It’s said over and over that the pace of change has quickened, and that even the quickening has quickened. A current television ad shows a man happily taking delivery of a flat screen tv, labeled “3D,” then freaking out when a truck passes by carrying “4D” flat screens. And if you have a two-year-old iPhone, you can be considered hopelessly old fashioned (the passé little thing can’t even talk to you). Economists define “durable goods” as anything with a lifespan of three years or so, but it seems that fewer and fewer consumer products fall into that category. Designers and engineers are so determined to stay ahead of the curve that they’re out-speeding most customers and are in the grip of catastrophic brake failure.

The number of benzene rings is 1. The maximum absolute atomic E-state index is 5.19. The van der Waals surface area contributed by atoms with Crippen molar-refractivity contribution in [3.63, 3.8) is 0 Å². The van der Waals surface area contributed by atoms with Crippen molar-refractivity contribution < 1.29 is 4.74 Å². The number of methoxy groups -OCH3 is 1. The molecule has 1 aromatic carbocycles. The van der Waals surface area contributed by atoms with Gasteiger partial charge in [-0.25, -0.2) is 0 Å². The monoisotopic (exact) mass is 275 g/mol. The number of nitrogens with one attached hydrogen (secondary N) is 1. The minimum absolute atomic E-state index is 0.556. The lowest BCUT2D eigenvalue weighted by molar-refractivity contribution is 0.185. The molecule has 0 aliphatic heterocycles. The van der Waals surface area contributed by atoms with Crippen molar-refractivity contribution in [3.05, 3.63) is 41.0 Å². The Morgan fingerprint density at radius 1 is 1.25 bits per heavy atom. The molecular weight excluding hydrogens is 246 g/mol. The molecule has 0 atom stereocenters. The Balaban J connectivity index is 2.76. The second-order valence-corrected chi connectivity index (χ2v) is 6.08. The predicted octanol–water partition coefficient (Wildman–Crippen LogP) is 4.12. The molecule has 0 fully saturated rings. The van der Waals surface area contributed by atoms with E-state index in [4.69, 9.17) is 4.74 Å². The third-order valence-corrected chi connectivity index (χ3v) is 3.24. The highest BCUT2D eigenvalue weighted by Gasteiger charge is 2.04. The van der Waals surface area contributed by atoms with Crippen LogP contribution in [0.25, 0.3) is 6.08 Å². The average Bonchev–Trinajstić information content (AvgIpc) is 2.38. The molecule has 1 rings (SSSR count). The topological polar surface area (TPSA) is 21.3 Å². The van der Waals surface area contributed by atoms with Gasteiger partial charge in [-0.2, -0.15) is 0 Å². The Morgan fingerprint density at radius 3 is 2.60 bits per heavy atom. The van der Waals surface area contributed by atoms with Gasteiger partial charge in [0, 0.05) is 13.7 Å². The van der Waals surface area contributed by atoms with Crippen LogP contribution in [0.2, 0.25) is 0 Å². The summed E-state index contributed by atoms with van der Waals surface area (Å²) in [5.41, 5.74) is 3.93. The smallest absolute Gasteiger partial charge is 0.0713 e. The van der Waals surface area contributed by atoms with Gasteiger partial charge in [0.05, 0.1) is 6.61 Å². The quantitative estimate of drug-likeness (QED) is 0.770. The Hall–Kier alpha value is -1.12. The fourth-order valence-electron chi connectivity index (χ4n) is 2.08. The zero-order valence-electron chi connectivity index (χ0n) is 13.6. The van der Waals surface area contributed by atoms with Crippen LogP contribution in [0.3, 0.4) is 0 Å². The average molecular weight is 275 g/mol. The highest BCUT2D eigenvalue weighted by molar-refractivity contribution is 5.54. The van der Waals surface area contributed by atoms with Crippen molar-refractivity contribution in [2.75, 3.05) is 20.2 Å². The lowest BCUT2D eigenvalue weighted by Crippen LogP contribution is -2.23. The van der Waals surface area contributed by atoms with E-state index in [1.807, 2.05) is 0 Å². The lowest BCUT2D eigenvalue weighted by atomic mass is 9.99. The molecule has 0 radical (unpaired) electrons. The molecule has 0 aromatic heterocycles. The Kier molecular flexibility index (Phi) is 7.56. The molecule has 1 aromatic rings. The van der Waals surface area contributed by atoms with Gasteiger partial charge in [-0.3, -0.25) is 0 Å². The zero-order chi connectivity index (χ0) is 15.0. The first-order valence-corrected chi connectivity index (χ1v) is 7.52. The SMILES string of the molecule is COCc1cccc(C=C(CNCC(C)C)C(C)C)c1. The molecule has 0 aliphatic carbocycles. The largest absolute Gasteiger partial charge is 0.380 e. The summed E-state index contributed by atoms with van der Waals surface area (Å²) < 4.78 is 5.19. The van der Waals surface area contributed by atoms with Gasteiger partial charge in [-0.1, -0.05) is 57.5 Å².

So what’s my solution? Can we ask serial improvers to do their jobs less well? Given the general dedication of the profession, and the marketing power of the word “new” — especially when followed by an exclamation point or two — there’d be no point to that. But what we of the consumer class can legitimately ask, I think, is: Just because some new dazzling design can be created, is there a real need for it? Or is it mostly useful for marketing and advertising. For instance, does the iPhone’s Siri make life better, or just further discourage people from talking to an actual person? (Okay, I’m cranky, but I would love to go back to the days when someone walking along talking to no visible companion could safely be considered crazy.) However, given the commercial consequences of falling behind in any market, be it motorcycles or smart phones, plus the Wall Street expectations of quarterly profits, that question is unlikely to be asked.